Contrary to popular opinion, direct mail is far from dead so make the most of it – before word gets out.
It is true that digital marketing has given it a bit of a kicking, but it’s difficult to ignore a well-targeted and executed piece of direct mail when it lands on your desk as it happens so rarely these days.
Good direct mail is personalised. It should have a mailing piece with content that is relevant for the intended recipient and contain a clear call to action with an obvious way to respond.
“The right mailing piece on the wrong desk or doormat is effectively junk mail”
Also, it should be built around good contact data and followed up to encourage action. Get any one of those things wrong and you could end up wasting valuable time and money.
So what makes for a good campaign?
Planning, planning and planning
Be clear about why you are doing it and what you want to achieve. Whatever your objectives, your direct mail campaign should be an integral part of wider marketing activities.
Set objectives and monitor progress during the campaign. A post-campaign review will help highlight what to repeat and what to avoid for future campaigns.
Make sure that you are targeting the right people with the offer that interests them.
Do your research. For example, a company selling solar panelling could produce the most beautifully crafted promotional mail inviting homeowners to get in contact for huge savings on their heating bills.
If the recipients all live in rented flats the company will have wasted its resources because the information is not relevant.
Good data is key
The right mailing piece on the wrong desk or doormat is effectively junk mail. Take the time to make sure your data is accurate, complete and that you have the recipients’ permission to make contact.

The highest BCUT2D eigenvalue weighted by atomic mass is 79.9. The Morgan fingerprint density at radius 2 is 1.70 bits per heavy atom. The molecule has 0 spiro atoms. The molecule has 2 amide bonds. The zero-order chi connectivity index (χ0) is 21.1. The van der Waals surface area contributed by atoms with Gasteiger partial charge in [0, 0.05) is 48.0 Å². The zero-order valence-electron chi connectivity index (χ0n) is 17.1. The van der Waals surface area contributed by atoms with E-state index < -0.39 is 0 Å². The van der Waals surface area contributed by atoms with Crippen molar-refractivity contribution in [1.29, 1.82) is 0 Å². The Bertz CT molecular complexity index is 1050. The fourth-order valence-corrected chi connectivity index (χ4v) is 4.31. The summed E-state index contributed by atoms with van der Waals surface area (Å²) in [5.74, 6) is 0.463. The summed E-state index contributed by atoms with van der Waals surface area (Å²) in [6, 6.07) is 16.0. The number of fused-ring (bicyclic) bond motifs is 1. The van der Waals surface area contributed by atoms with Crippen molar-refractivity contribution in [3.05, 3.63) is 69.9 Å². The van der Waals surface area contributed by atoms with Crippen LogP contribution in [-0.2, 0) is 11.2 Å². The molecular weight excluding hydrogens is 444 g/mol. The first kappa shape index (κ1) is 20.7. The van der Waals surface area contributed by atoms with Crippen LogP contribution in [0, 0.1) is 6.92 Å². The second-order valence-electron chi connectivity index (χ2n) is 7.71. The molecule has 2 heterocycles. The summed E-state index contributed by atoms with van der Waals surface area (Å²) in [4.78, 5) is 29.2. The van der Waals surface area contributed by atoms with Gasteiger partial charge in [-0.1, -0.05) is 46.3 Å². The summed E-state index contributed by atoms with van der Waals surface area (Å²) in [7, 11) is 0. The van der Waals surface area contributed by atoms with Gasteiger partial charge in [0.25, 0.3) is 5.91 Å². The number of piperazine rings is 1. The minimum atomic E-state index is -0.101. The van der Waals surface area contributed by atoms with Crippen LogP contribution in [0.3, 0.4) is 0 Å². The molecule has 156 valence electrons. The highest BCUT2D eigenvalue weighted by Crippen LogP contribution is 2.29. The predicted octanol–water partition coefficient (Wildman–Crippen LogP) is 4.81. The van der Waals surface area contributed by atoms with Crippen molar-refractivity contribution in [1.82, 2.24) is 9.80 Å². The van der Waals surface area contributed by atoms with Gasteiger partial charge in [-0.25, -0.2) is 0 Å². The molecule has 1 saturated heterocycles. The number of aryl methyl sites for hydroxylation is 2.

If you are buying data for a direct mail campaign, be very sure of your sources and test what you get. If you are using in-house data, the same rules apply. Clean your database regularly and remove those who unsubscribe for whatever reason.
Don’t send everything to everybody just because you can; find your target audience. Direct mail is expensive in relation to some other marketing tools, so use it wisely.
Contact only those with a particular link to your products and make them a specific offer they can relate to – less is more. You’ll send out less but it will be more cost-effective and easier to track and follow up on.
When the campaign has left the building do not just sit back and wait for the influx of orders. For the best chance of success you must follow up key contacts.
“Following up your mailings gives you the chance to start a dialogue and could be the beginning of a new relationship”
‘Build it and they will come’ probably didn’t work for Kevin Costner either. The recipients of your mail will be busy people.
They may have every intention of acting but stuff happens and that extra nudge from you could make all the difference to their decision to act.
Following up your mailings means you can check they received it and that you have the right contact. It will give you the chance to start a dialogue and could be the beginning of a new relationship.
As part of an integrated marketing campaign, direct mail can still work for your business and should not be written off yet. Rumours of its demise are premature and it can pay to be direct.